The Defense Department (DoD) is seeking to make history by choosing one vendor as the provider for its cloud computing network. The victor will manage DoD’s Joint Enterprise Defense Infrastructure (JEDI) cloud, winning a 10-year, $10 billion contract and one of the fiercest bidding wars for federal IT in memory.
The contest to become JEDI’s vendor, however, has had many twists and turns. The heated competition has featured some of the world’s largest technology companies. After more than a year of conflict, however, the process unexpectedly froze in August 2019.
While JEDI’s future remains increasingly unclear, we can still examine what it is and how it might impact your agency. GovLoop is here to answer all your questions about this possibly pivotal moment in government technology.
This is the second part of GovLoop’s two-part series about JEDI. The first blog covered the JEDI saga so far and is available here.
What JEDI means for cloud procurement
Arguably the biggest lesson from JEDI is that agencies must carefully consider whether they want a single or multiple cloud providers.
Agencies that select one cloud provider risk lawmakers, media organizations and private-sector companies closely scrutinizing their procurements. DoD, for example, experienced court battles, delays and negative news headlines after trying to select one vendor.
Having one provider also means agencies trust a single entity with assisting their operational and security needs. With JEDI, DoD must assume one vendor can help protect its data and manage its IT systems for the length of a contract between both parties. By trusting one partner, DoD may be placing too many of its eggs in one basket.
Selecting multiple cloud providers, however, also presents problems. For instance, vendors aren’t equal – some may have clouds that are less consistent, reliable or secure than others. The more cloud vendors agencies have means the more contract negotiations they have too. These longer procurement processes can increase costs and delay deploying the technology.
Overall, agencies need cloud vendors that can meet their specific needs. DoD’s attempt to select a single vendor suggests the agency believes it will keep JEDI running smoothly and securely.
What JEDI means for cybersecurity
JEDI could have a ripple effect on how vendors construct their clouds to meet an agency’s unique security needs.
Take DoD for example, an agency which handles huge amounts of sensitive information. If placed in the wrong hands, DoD’s military data could endanger the agency’s operations, national security and even warfighters’ lives. To mitigate this risk, DoD needed a vendor for JEDI that could satisfy its needs.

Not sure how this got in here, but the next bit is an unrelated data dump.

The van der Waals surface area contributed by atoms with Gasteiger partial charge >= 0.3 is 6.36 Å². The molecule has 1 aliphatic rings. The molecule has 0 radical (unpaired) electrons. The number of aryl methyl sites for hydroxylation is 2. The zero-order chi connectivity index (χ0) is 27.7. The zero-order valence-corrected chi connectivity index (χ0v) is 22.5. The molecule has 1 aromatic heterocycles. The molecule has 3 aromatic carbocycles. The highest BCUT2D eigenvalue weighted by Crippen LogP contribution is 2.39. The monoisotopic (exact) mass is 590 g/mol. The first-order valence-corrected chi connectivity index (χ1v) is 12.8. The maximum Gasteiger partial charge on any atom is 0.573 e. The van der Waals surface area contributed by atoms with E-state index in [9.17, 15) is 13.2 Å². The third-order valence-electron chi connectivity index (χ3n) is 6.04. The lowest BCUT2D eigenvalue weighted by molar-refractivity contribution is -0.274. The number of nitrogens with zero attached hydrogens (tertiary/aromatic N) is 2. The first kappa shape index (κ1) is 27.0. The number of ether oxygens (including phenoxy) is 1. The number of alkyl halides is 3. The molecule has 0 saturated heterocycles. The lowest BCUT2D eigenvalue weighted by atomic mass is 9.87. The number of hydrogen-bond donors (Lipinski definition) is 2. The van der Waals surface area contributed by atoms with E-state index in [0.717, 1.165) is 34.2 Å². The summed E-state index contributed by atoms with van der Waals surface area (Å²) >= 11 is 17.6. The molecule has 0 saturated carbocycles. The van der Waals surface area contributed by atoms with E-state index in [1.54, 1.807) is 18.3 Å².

JEDI, then, implies that agencies are taking their cybersecurity more seriously. Agencies are realizing that different data requires different security measures and clouds capable of providing them.
For vendors, JEDI proposes a future centered on agencies’ individual needs. For example, DoD handles military and intelligence data that requires stronger security protections that civilian data due to its sensitivity. By satisfying DoD’s data needs, a vendor ensures that it’s ready to meet the agency’s specific security demands.
Finally, JEDI seemingly predicts that the number of vendors agencies use for their clouds will also impact their security. During the JEDI bidding process, some competitors argued that relying on one provider left DoD’s cloud exposed to unnecessary risks such as vendor lock in. Cloud vendor lock-in occurs when agencies are contractually stuck with one vendor that isn’t meeting their needs – including security. DoD’s selection process, however, hints that agencies will rely on single vendors that can prove they offer strong cybersecurity.
Despite DoD’s attempted reliance on one vendor for JEDI, it’s worth noting the agency’s 2018 cloud strategy left the door open for work with other providers. DoD’s cloud strategy describes JEDI as the agency’s “General Purpose cloud,” or the main cloud for most of its needs. The strategy also calls for “Fit for Purpose” clouds, however, which are clouds capable of “supporting mission needs” JEDI can’t. Over time, this situation could result in DoD using cloud services for multiple providers.
What JEDI means for DoD’s workforce and beyond
JEDI isn’t a perfect crystal ball, but DoD does provide a look at how agencies might use their clouds going forward.
With JEDI, DoD is apparently banking on emerging technologies to help achieve its mission in the years to come. DoD’s goals for JEDI imagine a reality where its workers use AI, data analytics and IoT daily.
DoD pictures AI, for starters, as something its personnel rely on extensively for aid with decision-making, completing calculations and automating manual processes. Particularly, DoD expects AI to enhance its warfighters’ tactical advantages on the battlefield.
Next, DoD envisions data analytics as actively assisting both its civilian and military workers. Data analytics could potentially help all DoD’s employees analyze, comprehend and act upon information more quickly.
IoT is also on DoD’s map of the future. IoT devices could give DoD employees a boost by improving their information access, processing and sharing in combat. With the edge of data networks such as DoD’s growing daily, IoT can help ensure that the department performs well at the edge of its network. DoD can use IoT devices to extend how far its network can compute, store and share data over large distances.
The common thread among these tools is the cloud. Collectively, JEDI’s flexibility, reliability and scalability are expected to provide the foundation DoD’s workers need for these and other emerging technologies.